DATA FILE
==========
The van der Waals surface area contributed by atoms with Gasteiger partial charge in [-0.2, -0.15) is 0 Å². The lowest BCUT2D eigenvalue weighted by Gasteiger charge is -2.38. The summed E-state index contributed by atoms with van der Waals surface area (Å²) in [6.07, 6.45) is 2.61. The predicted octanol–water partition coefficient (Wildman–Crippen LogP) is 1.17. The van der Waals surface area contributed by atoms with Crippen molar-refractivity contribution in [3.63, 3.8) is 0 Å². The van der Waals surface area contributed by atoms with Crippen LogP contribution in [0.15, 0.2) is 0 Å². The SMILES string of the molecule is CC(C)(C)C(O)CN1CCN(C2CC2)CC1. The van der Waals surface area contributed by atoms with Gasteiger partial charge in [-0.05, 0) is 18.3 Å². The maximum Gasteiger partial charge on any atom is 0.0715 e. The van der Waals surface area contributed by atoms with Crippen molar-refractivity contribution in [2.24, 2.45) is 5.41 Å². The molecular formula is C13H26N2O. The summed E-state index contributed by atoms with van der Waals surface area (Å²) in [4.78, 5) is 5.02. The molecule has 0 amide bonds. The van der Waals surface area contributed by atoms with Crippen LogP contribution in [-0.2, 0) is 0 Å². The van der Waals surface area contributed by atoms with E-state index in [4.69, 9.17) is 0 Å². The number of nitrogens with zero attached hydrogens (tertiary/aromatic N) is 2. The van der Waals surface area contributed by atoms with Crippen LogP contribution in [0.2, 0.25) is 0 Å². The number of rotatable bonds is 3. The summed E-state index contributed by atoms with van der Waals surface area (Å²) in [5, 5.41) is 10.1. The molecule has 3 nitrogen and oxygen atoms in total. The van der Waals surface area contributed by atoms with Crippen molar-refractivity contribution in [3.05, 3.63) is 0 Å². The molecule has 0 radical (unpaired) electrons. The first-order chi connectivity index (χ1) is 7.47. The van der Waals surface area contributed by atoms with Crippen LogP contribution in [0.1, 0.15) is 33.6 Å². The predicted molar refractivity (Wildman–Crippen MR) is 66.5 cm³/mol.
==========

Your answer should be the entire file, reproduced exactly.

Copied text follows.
The van der Waals surface area contributed by atoms with Gasteiger partial charge in [-0.2, -0.15) is 0 Å². The lowest BCUT2D eigenvalue weighted by Gasteiger charge is -2.38. The summed E-state index contributed by atoms with van der Waals surface area (Å²) in [6.07, 6.45) is 2.61. The predicted octanol–water partition coefficient (Wildman–Crippen LogP) is 1.17. The van der Waals surface area contributed by atoms with Crippen molar-refractivity contribution in [3.63, 3.8) is 0 Å². The van der Waals surface area contributed by atoms with Crippen LogP contribution in [0.15, 0.2) is 0 Å². The SMILES string of the molecule is CC(C)(C)C(O)CN1CCN(C2CC2)CC1. The van der Waals surface area contributed by atoms with Gasteiger partial charge in [-0.05, 0) is 18.3 Å². The maximum Gasteiger partial charge on any atom is 0.0715 e. The van der Waals surface area contributed by atoms with Crippen molar-refractivity contribution in [2.24, 2.45) is 5.41 Å². The molecular formula is C13H26N2O. The summed E-state index contributed by atoms with van der Waals surface area (Å²) in [4.78, 5) is 5.02. The molecule has 0 amide bonds. The van der Waals surface area contributed by atoms with Crippen LogP contribution in [-0.2, 0) is 0 Å². The van der Waals surface area contributed by atoms with E-state index in [4.69, 9.17) is 0 Å². The number of nitrogens with zero attached hydrogens (tertiary/aromatic N) is 2. The van der Waals surface area contributed by atoms with Crippen LogP contribution in [0.2, 0.25) is 0 Å². The number of rotatable bonds is 3. The summed E-state index contributed by atoms with van der Waals surface area (Å²) in [5, 5.41) is 10.1. The molecule has 3 nitrogen and oxygen atoms in total. The van der Waals surface area contributed by atoms with Crippen molar-refractivity contribution in [3.05, 3.63) is 0 Å². The molecule has 0 radical (unpaired) electrons. The first-order chi connectivity index (χ1) is 7.47. The van der Waals surface area contributed by atoms with Crippen LogP contribution in [0.1, 0.15) is 33.6 Å². The predicted molar refractivity (Wildman–Crippen MR) is 66.5 cm³/mol.